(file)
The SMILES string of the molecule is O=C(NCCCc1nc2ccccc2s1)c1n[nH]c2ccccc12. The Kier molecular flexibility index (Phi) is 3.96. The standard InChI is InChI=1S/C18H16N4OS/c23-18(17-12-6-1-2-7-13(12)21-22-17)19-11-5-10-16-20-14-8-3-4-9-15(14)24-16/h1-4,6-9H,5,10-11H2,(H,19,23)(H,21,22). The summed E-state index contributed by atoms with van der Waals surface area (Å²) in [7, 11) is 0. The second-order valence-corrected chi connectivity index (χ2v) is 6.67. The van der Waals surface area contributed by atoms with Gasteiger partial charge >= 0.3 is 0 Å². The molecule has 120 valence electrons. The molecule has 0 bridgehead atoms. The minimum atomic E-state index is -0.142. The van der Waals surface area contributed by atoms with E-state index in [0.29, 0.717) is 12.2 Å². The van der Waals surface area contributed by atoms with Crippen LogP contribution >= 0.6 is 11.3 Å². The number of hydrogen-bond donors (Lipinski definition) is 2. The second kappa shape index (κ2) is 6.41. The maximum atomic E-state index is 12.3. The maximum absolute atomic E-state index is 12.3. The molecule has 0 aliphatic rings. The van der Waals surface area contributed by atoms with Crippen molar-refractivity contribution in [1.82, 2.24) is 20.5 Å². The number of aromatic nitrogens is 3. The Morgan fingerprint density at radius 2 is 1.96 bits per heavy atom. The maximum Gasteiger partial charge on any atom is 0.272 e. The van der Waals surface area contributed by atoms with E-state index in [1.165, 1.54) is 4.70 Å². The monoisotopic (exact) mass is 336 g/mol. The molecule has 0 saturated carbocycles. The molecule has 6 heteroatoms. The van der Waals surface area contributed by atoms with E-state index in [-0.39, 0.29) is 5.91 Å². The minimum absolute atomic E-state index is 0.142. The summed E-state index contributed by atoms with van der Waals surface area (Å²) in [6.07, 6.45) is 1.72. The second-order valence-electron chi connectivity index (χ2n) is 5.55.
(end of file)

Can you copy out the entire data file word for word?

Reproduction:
The SMILES string of the molecule is O=C(NCCCc1nc2ccccc2s1)c1n[nH]c2ccccc12. The Kier molecular flexibility index (Phi) is 3.96. The standard InChI is InChI=1S/C18H16N4OS/c23-18(17-12-6-1-2-7-13(12)21-22-17)19-11-5-10-16-20-14-8-3-4-9-15(14)24-16/h1-4,6-9H,5,10-11H2,(H,19,23)(H,21,22). The summed E-state index contributed by atoms with van der Waals surface area (Å²) in [7, 11) is 0. The second-order valence-corrected chi connectivity index (χ2v) is 6.67. The van der Waals surface area contributed by atoms with Gasteiger partial charge >= 0.3 is 0 Å². The molecule has 120 valence electrons. The molecule has 0 bridgehead atoms. The minimum atomic E-state index is -0.142. The van der Waals surface area contributed by atoms with E-state index in [0.29, 0.717) is 12.2 Å². The van der Waals surface area contributed by atoms with Crippen LogP contribution >= 0.6 is 11.3 Å². The number of hydrogen-bond donors (Lipinski definition) is 2. The second kappa shape index (κ2) is 6.41. The maximum atomic E-state index is 12.3. The maximum absolute atomic E-state index is 12.3. The molecule has 0 aliphatic rings. The van der Waals surface area contributed by atoms with Crippen molar-refractivity contribution in [1.82, 2.24) is 20.5 Å². The number of aromatic nitrogens is 3. The Morgan fingerprint density at radius 2 is 1.96 bits per heavy atom. The maximum Gasteiger partial charge on any atom is 0.272 e. The van der Waals surface area contributed by atoms with E-state index in [1.165, 1.54) is 4.70 Å². The monoisotopic (exact) mass is 336 g/mol. The molecule has 0 saturated carbocycles. The molecule has 6 heteroatoms. The van der Waals surface area contributed by atoms with E-state index in [-0.39, 0.29) is 5.91 Å². The minimum absolute atomic E-state index is 0.142. The summed E-state index contributed by atoms with van der Waals surface area (Å²) in [6.07, 6.45) is 1.72. The second-order valence-electron chi connectivity index (χ2n) is 5.55.